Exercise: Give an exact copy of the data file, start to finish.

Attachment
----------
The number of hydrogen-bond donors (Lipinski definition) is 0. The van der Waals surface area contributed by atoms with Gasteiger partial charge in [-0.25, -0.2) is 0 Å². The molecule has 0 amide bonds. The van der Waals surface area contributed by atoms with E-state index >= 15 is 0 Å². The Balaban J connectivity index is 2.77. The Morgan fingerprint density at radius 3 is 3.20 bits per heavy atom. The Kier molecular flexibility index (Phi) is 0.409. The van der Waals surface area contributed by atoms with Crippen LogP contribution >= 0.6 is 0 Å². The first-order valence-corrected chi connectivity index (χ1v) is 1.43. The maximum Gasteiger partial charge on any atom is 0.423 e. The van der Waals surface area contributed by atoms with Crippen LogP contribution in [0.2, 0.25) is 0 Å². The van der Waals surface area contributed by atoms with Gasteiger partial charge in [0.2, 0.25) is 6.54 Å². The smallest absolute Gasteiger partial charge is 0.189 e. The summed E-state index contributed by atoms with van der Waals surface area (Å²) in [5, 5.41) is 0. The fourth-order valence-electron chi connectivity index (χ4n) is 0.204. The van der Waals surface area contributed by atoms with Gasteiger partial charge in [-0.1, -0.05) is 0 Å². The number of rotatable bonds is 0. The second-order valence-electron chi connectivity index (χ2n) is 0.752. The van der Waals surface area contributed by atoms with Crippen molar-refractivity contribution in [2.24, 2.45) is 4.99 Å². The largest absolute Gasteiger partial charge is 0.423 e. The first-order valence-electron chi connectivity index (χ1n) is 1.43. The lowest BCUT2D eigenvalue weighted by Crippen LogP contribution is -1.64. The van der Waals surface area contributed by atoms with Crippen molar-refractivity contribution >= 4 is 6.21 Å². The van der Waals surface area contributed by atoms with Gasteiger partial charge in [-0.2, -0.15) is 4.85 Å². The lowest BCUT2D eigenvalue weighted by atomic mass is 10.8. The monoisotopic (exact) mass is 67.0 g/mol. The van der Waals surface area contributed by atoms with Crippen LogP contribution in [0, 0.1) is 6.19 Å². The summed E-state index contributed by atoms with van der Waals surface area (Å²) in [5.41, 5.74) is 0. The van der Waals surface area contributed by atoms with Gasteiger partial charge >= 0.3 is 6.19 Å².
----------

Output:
The number of hydrogen-bond donors (Lipinski definition) is 0. The van der Waals surface area contributed by atoms with Gasteiger partial charge in [-0.25, -0.2) is 0 Å². The molecule has 0 amide bonds. The van der Waals surface area contributed by atoms with E-state index >= 15 is 0 Å². The Balaban J connectivity index is 2.77. The Morgan fingerprint density at radius 3 is 3.20 bits per heavy atom. The Kier molecular flexibility index (Phi) is 0.409. The van der Waals surface area contributed by atoms with Crippen LogP contribution >= 0.6 is 0 Å². The first-order valence-corrected chi connectivity index (χ1v) is 1.43. The maximum Gasteiger partial charge on any atom is 0.423 e. The van der Waals surface area contributed by atoms with Crippen LogP contribution in [0.2, 0.25) is 0 Å². The van der Waals surface area contributed by atoms with Gasteiger partial charge in [0.2, 0.25) is 6.54 Å². The smallest absolute Gasteiger partial charge is 0.189 e. The summed E-state index contributed by atoms with van der Waals surface area (Å²) in [5, 5.41) is 0. The fourth-order valence-electron chi connectivity index (χ4n) is 0.204. The van der Waals surface area contributed by atoms with Gasteiger partial charge in [-0.1, -0.05) is 0 Å². The number of rotatable bonds is 0. The second-order valence-electron chi connectivity index (χ2n) is 0.752. The van der Waals surface area contributed by atoms with Crippen molar-refractivity contribution in [2.24, 2.45) is 4.99 Å². The largest absolute Gasteiger partial charge is 0.423 e. The first-order valence-electron chi connectivity index (χ1n) is 1.43. The lowest BCUT2D eigenvalue weighted by Crippen LogP contribution is -1.64. The van der Waals surface area contributed by atoms with Crippen molar-refractivity contribution >= 4 is 6.21 Å². The van der Waals surface area contributed by atoms with Gasteiger partial charge in [-0.2, -0.15) is 4.85 Å². The lowest BCUT2D eigenvalue weighted by atomic mass is 10.8. The monoisotopic (exact) mass is 67.0 g/mol. The van der Waals surface area contributed by atoms with Crippen LogP contribution in [0, 0.1) is 6.19 Å². The summed E-state index contributed by atoms with van der Waals surface area (Å²) in [5.41, 5.74) is 0. The van der Waals surface area contributed by atoms with Gasteiger partial charge >= 0.3 is 6.19 Å².